Assembly Bills 10 and 400: Would Raising Minimum Wage, Adding Paid Sick Days Hurt the California Economy?
While the State Assembly committee readies itself to vote tomorrow on San Francisco Assembywoman Fiona Ma's proposals to 1) increase minimum wage from $8 to $8.50 and 2) allow for nine paid sick days per year in the California workplace, a battle of the studies rages on between businessfolk who think the bills will tank the economy and workers' advocates who insist they won't.
libcom.org Would you take this job for an extra 50 cents?
The National Employment Law Project presented UC Berkeley-hashed numbers in April that showed upping minimum wage did not lead to layoffs and unemployment. But the Employment Policies Institute says those numbers are bogus -- the result of a man-made equation that uses so many controls it stops mimicking reality.
The first study argues:
"Boosting the earnings of low-paid workers reduces turnover and absenteeism while increasing morale and productivity, creating efficiencies for employers that offset a substantial portion of the higher wage costs."
Sounds kinda overoptimistic, if you ask us. The California Chamber of Commerce agrees, calling the minimum-wage boost a bona fied "job killer." (Along with a proposed bill that would protect stoned employees with medical excuses, and one that would mandate days off for being depressed. Uh -- yes please.)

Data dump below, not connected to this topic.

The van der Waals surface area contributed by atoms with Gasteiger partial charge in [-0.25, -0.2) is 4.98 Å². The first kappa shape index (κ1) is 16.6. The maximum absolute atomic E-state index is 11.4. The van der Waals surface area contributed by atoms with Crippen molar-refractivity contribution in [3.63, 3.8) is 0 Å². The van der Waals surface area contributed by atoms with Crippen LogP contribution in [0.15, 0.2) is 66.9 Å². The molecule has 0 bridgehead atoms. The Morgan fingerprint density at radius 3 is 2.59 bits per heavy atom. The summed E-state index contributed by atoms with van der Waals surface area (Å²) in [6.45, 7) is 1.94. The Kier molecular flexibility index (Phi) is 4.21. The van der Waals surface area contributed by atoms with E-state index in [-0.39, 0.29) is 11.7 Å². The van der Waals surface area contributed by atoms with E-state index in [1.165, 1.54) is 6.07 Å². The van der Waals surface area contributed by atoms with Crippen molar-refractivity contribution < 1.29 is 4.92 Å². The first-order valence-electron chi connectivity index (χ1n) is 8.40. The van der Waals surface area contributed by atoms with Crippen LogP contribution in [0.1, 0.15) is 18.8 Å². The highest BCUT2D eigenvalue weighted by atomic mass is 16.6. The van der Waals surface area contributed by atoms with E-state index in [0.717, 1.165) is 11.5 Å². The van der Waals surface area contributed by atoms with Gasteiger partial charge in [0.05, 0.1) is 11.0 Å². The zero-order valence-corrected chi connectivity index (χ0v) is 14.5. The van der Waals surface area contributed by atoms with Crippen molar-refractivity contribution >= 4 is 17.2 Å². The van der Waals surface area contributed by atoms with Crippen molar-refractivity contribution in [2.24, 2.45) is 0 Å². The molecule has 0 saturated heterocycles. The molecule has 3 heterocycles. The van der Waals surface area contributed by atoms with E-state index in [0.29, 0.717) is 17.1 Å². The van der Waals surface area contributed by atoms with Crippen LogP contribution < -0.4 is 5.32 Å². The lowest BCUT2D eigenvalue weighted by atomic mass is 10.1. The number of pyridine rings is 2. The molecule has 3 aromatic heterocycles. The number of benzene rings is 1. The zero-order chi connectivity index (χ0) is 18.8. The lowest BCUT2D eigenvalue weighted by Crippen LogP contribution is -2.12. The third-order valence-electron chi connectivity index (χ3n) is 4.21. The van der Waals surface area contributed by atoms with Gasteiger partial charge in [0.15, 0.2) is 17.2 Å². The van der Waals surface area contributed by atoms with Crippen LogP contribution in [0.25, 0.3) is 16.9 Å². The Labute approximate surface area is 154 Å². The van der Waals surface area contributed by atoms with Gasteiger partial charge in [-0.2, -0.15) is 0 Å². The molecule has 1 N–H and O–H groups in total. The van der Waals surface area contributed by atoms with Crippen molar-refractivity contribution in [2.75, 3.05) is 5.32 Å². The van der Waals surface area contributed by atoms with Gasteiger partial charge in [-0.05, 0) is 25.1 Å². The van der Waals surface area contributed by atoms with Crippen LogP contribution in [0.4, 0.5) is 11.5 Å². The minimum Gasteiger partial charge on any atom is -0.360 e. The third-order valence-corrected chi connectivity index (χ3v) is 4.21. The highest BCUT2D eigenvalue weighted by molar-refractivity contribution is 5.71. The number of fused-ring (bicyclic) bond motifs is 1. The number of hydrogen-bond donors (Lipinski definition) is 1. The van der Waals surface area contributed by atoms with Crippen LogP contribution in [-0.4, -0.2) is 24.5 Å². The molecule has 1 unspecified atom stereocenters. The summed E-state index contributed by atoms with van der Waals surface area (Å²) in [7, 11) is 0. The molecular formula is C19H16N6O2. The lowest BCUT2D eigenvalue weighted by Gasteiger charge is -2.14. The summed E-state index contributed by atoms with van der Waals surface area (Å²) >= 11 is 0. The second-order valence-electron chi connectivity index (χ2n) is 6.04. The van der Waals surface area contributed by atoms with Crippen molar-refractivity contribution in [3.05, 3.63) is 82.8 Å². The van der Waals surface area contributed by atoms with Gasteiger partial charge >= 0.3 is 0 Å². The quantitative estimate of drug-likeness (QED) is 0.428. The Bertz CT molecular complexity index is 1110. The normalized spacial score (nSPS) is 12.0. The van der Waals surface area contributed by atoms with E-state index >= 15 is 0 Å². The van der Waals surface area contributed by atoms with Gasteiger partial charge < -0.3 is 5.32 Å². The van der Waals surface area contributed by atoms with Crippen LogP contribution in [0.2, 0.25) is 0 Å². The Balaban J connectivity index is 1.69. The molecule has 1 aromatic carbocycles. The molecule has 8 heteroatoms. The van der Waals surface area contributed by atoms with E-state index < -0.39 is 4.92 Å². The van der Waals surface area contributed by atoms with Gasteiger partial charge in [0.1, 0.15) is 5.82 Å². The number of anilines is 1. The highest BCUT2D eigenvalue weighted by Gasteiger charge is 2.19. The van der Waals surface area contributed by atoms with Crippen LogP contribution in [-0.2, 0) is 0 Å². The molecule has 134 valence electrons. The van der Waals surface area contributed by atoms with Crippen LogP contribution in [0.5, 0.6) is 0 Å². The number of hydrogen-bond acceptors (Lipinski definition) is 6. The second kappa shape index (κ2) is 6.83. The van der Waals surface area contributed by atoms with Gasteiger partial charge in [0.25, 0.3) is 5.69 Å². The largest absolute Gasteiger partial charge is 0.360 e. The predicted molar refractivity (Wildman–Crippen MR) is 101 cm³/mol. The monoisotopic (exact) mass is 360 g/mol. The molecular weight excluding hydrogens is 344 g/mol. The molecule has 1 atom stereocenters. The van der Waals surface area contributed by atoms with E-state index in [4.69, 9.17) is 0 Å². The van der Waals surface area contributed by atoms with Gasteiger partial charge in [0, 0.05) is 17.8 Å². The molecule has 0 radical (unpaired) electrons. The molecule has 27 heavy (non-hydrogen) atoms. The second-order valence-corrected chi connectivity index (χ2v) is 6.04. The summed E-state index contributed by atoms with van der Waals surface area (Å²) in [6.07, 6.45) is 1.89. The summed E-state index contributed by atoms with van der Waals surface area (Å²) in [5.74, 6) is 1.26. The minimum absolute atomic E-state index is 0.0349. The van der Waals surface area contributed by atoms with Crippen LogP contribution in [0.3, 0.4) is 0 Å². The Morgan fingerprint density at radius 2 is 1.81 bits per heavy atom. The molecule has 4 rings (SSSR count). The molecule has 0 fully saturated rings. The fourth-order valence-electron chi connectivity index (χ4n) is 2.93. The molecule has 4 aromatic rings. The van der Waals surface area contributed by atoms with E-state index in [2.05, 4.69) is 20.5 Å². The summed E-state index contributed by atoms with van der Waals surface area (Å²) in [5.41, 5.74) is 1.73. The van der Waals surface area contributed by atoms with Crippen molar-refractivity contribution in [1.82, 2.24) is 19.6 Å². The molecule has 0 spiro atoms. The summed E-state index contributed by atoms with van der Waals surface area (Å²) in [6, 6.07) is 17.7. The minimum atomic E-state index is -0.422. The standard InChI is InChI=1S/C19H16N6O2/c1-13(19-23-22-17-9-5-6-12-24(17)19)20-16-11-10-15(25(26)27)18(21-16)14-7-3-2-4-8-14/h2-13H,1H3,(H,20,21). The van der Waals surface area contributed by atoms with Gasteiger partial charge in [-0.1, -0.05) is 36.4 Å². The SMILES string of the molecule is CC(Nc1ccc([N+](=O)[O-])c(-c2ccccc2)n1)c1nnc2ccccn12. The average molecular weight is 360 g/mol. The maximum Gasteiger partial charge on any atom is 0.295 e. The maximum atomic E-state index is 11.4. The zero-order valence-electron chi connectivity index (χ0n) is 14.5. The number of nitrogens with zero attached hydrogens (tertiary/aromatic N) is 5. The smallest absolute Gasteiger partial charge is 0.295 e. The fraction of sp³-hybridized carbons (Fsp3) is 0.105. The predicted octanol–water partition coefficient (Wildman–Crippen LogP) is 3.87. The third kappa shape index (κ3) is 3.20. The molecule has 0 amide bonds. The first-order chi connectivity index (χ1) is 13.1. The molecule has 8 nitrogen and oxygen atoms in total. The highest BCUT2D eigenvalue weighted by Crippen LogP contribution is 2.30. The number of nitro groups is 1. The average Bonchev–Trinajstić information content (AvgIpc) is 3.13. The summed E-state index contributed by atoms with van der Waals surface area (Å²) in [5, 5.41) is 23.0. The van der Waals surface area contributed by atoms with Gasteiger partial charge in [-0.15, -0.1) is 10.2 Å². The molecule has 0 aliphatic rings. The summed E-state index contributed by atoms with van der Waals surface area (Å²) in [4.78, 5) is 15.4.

Voting for higher wages and more sick days would be the Assembly's easy, feel-good option. But if what the Chamber says is true, we must ask: At what point should workers' rights be compromised in the name of overcoming the deficit?
It's a little like the furloughs-versus-layoffs question. Should we protect the well-being of the few or maintain a bare minimum for the many?
For the Employment Policies Institute, there's no question that the economy as a whole should come first. From their presser:
"Many impacted employers have low profit margins, so for each dollar in revenue, only a few cents are made in profit--meaning there's not a lot of leeway for added labor costs," said Saltsman. "This is especially true among employees already earning the minimum, and could cause job loss among this vulnerable group."
We've contacted Assemblywoman Ma for comment. But what do you think: are AB 400 and AB 10 really just "job killers" disguised as gifts to the working class?